More and more of us are getting comfortable sharing our real-world identities online, but the tools for helping us maintain our online privacy and security are still catching up to our behavior. Witness the porn-and-violence spam links attack that caused many users to accidentally share and see nasty images in their news feeds.
German company Secure.me has a solution, that it has recently launched to the world: an online service that analyzes your Facebook profile for any data that’s putting your privacy at risk.
It’s not the only service out there. Some others include Friend Checker, Minor Monitor and SocialShield (the latter two being designed primarily for parents watching their kids). But Secure.me is interesting for a couple reasons. One is the ease of use, and the other is the dual individual and parent focus.
First, the interface does a nice job of mimicking high-end virus protection software — you can see scores and analysis happening in front of you in a reassuring dashboard format. You start out simply by connecting with Facebook. The site will then automatically begin scanning your Facebook profile to identify any potential risks. Sections on the site’s left-hand navigation bar include a summary of all risks, analyses of your photos and activities, as well as sections on your profile, network and overall privacy.
The last three sections each include their own scores. Your privacy analysis is scored based on how much information you share in your information section, and it’s pretty aggressive. For instance, including your sexual orientation or political beliefs will result in a lower score than if you don’t (you never know how people might use that information against you).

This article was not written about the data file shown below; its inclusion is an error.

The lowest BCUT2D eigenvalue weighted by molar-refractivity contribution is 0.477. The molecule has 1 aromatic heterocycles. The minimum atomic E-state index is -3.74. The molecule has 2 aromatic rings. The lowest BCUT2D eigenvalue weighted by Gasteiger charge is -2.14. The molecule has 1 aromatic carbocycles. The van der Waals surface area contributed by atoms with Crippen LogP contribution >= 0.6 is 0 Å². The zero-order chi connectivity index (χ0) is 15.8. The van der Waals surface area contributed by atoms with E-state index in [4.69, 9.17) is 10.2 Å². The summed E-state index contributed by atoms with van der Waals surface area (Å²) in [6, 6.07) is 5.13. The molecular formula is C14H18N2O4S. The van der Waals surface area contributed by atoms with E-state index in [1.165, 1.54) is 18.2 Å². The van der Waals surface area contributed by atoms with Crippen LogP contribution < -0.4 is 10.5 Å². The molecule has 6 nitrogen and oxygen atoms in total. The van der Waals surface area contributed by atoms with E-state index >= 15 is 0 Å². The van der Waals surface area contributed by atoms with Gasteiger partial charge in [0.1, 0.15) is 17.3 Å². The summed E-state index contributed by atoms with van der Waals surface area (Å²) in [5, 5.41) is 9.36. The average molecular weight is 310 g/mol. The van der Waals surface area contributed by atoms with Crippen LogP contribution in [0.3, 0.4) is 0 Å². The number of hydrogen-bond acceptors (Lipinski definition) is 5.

Your profile analysis shows a score for the mood of posts from friends and apps that you’re mentioned in, presumably based on keyword sentiment analysis. The point is apparently to help show if conversations you’re in are getting out of control. There’s also a tag cloud of trending topics to help you get a sense for what others are talking about.
The network analysis shows posts from friends and people in your network, and featuring anything that includes potentially offensive words, from “sex” and “idiot” to more serious swear words. The company will also warn you if there’s a particularly dangerous link being shared by your friends, like for the porn and graphic violence that hit Facebook several weeks ago. This section also has a mood bar to show how your friends seem to be feeling.
Some extra features help the service stand out, including a tool that analyzes photos from your friends and network to identify any photos of you that you aren’t already tagged in. The parent feature works similarly to SocialShield and other competitors. You, the parent, email your child an invite link, and they sign in with Facebook and let you see what they’re sharing.
In my experience testing Secure.me, I didn’t find anything shockingly revealing. I was aware of every potential security risk that the service found for me. It didn’t find any crazy untagged photos of me, either. Maybe the boring results are simply because I’m pretty aware of how I use Facebook already? Or because I’m not that actively sharing and discussing content with people?
Secure.me got its start in Germany back in 2007, building an all-purpose tool called Ruﬂotse, which lets users to track themselves across the web and in social networks. Whether because Facebook has gotten big in Germany or because Germans are especially sensitive around privacy, the Facebook analysis became an especially popular feature. The original company has its headquarters and 50,000 paying users in Europe. The international focus, which includes the “Secure.me” name, and the Facebook focus, also includes an office expansion — it’s just set up shop in San Francisco as well.
Going forward, the plan is to start charging users for access to premium features, cofounder and CTO Christian Sigl tells me. These features include automatic analysis of your profile every day, the photo matching tech, extended data storage (7 days for free, 90 for paid), and multi-person access intended for parents. The site is available as a free trial now but look for the subscription request to come at the beginning of the year.